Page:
The conditions improved through advocacy from their lawyers. Kopika started school this year and they can book the recreation centre twice a week. With no other children there, they could use the cubby house and toys. Mercifully, they did let the girls start swimming lessons, once a fortnight per child.
WSWS: What was it like for the family when the Australian government held 200 evacuees in 14-day COVID-19 quarantine on the island?
AF: All the people being quarantined were in the main detention site, on a separate base. However, the guards would go between the facilities. All the food came out of the facilities housing those in quarantine.
All the Serco guards and staff come over from the mainland, the majority from Sydney. The staff are classed as essential so they don’t have to complete the 14-day quarantine. They have no protective gear on, so there is a great deal of stress.
WSWS: In regard to COVID-19, what did you think of the use of emergency powers to ban a refugee protest in Melbourne?
AF: I think we always have to be wary, in crisis times, of governments tightening rules and taking away rights. In that case, all the people who participated were adhering to the rules. They were conducting a safe protest.
It was a violation of the right to protest. What is frustrating is that the unions were allowed to hold a similar-style protest just the day before, with no fines being given. We are saying one lot of humans are allowed to protest, but another lot of humans are not.
I think it has been made very clear that the government does not like us looking into the asylum process. They want to deter people; they want people to give up.
WSWS: Could you describe what the Federal Court ruling was like for those in the campaign?
AF: We found out, on a Tuesday evening, that the ruling would be handed down on the Friday. For lots of us there was a real sick feeling about that. We have had such bad experiences before about these rulings occurring on a Friday, as it goes straight into the weekend.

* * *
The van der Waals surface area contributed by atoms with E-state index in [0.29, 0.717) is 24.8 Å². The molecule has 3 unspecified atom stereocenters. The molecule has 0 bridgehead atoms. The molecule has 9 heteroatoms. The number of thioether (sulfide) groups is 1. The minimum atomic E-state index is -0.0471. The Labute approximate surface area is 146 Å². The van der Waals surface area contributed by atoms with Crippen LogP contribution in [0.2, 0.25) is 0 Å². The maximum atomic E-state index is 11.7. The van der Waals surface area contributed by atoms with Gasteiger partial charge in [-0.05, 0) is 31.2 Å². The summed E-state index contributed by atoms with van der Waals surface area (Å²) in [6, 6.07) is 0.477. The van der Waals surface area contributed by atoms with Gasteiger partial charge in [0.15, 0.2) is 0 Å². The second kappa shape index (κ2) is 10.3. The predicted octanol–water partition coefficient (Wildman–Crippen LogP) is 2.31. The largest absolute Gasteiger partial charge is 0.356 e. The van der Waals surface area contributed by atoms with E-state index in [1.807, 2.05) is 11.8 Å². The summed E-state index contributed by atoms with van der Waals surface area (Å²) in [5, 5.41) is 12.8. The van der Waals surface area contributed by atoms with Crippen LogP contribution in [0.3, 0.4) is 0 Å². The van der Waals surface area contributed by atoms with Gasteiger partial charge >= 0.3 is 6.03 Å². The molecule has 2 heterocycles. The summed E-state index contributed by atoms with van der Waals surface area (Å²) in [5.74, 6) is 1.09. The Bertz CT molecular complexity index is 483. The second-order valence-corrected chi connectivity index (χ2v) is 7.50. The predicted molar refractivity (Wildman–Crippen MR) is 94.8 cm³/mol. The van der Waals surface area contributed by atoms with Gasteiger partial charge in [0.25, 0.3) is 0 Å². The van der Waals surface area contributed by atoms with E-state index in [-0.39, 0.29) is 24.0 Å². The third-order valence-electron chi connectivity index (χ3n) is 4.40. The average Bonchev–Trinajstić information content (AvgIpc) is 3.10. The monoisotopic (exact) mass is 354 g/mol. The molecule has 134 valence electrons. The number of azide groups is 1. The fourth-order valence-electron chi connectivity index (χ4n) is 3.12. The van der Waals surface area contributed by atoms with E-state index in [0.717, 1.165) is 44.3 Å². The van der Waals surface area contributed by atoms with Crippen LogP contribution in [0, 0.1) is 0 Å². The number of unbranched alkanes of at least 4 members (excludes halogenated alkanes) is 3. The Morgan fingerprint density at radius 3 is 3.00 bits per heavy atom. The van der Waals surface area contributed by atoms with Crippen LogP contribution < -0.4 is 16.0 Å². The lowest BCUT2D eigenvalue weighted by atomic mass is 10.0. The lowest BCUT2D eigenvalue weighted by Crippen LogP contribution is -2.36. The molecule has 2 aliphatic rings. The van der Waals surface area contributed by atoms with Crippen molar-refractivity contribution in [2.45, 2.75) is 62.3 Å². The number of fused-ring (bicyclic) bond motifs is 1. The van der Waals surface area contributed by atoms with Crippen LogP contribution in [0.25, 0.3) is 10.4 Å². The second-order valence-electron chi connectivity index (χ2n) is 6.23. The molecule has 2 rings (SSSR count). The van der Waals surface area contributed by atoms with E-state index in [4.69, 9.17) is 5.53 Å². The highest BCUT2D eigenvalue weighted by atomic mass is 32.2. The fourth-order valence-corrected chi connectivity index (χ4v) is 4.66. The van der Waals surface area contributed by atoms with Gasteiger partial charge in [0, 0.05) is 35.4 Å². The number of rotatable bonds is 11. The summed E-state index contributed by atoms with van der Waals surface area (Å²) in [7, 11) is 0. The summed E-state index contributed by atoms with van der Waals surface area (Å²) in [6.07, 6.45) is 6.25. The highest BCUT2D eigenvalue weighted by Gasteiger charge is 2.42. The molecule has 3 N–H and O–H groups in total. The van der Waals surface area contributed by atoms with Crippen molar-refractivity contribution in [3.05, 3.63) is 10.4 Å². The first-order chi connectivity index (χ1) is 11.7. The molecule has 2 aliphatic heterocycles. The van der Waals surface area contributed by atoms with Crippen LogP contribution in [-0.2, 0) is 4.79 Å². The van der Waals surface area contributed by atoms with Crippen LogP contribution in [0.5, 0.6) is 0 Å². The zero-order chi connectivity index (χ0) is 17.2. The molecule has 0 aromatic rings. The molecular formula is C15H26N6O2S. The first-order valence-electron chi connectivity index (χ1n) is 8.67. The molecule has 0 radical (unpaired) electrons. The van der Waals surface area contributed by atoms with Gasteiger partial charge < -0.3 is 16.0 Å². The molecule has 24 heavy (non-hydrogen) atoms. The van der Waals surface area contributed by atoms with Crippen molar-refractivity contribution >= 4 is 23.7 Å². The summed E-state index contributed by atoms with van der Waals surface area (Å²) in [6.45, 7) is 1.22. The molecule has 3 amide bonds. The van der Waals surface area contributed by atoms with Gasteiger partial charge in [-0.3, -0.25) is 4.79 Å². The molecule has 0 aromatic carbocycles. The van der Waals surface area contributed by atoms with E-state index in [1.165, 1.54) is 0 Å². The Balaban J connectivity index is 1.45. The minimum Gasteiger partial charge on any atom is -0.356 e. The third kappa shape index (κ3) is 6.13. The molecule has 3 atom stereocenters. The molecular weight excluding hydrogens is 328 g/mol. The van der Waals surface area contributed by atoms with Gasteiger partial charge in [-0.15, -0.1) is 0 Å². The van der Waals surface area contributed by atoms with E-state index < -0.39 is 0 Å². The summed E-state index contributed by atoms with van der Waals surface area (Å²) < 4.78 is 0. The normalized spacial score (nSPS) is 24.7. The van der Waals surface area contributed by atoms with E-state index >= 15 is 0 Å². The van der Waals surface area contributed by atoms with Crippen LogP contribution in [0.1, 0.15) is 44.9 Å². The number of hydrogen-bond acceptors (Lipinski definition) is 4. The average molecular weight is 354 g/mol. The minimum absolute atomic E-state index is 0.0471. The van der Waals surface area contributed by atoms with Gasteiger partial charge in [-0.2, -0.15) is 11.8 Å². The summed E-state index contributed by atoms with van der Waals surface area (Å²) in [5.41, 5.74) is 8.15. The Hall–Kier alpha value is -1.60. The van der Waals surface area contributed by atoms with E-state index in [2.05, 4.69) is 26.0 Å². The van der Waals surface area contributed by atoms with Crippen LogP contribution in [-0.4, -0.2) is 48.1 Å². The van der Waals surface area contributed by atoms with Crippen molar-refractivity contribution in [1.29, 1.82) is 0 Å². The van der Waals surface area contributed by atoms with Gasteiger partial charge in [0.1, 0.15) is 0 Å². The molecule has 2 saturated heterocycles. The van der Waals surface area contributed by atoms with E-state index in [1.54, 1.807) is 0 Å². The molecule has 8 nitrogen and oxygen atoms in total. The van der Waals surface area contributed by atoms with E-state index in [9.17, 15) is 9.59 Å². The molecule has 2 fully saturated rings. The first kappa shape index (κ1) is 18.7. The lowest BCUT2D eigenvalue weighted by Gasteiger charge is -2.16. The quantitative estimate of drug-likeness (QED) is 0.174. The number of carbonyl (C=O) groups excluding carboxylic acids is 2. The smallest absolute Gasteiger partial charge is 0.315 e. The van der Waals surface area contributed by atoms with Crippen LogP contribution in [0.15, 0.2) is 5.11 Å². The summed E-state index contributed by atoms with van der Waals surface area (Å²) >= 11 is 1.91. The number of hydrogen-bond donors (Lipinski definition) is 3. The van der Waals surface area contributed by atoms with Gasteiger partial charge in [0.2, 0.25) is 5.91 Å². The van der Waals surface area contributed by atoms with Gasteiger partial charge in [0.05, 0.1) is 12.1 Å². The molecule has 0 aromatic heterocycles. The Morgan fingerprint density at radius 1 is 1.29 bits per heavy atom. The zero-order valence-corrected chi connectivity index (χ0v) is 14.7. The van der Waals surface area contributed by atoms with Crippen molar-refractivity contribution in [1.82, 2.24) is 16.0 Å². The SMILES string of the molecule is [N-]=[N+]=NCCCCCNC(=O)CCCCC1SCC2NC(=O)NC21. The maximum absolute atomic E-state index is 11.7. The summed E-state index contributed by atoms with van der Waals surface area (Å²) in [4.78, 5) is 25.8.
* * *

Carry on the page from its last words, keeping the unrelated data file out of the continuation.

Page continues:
However, even in talking with Priya I had a good feeling. She always keeps so hopeful, saying no, it is going to be a good response. When the court dismissed the first ground [of appeal], that made us feel the ruling was going to be negative, but the court granted us the second ground.
The judge ruled that procedural fairness had not been afforded—that the family and the lawyers were never told their case was being looked at and were never given a chance to put in information.
From the very start of this case we watched a very flawed system, starting with the fast-track system for Priya and Nades. We saw the failure of how those assessments were handed down and how no new information can be presented. This judgement meant that a court actually agreed there has been no fairness in their case. It also meant no immediate deportation.
WSWS: Why do you think asylum seekers are targeted in Australia and internationally?
AF: This goes back to the nature of fear. The fear of change, the fear of people who are different. We have seen it time and time again in Australian history—there is a race that we target. You can go back to the White Australia policy. There were the Chinese, then the Greeks and Vietnamese. There is always a group chosen to target. Now it is the Sri Lankans and Indians.
Governments want to keep their power, and fear often drives people to think in terms of needing that protection. That is exactly why we have put such a human face on Priya and Nades. It is trying to show people that they are no different to us. We are all humans. They are just other people and there is nothing to fear.
Every refugee is a person with a story. We easily use blanket statements for this group of extremely vulnerable people. But it always comes back to the question: What causes people to be displaced? For example, we are currently going through COVID-19, which is very likely to cause more displaced people.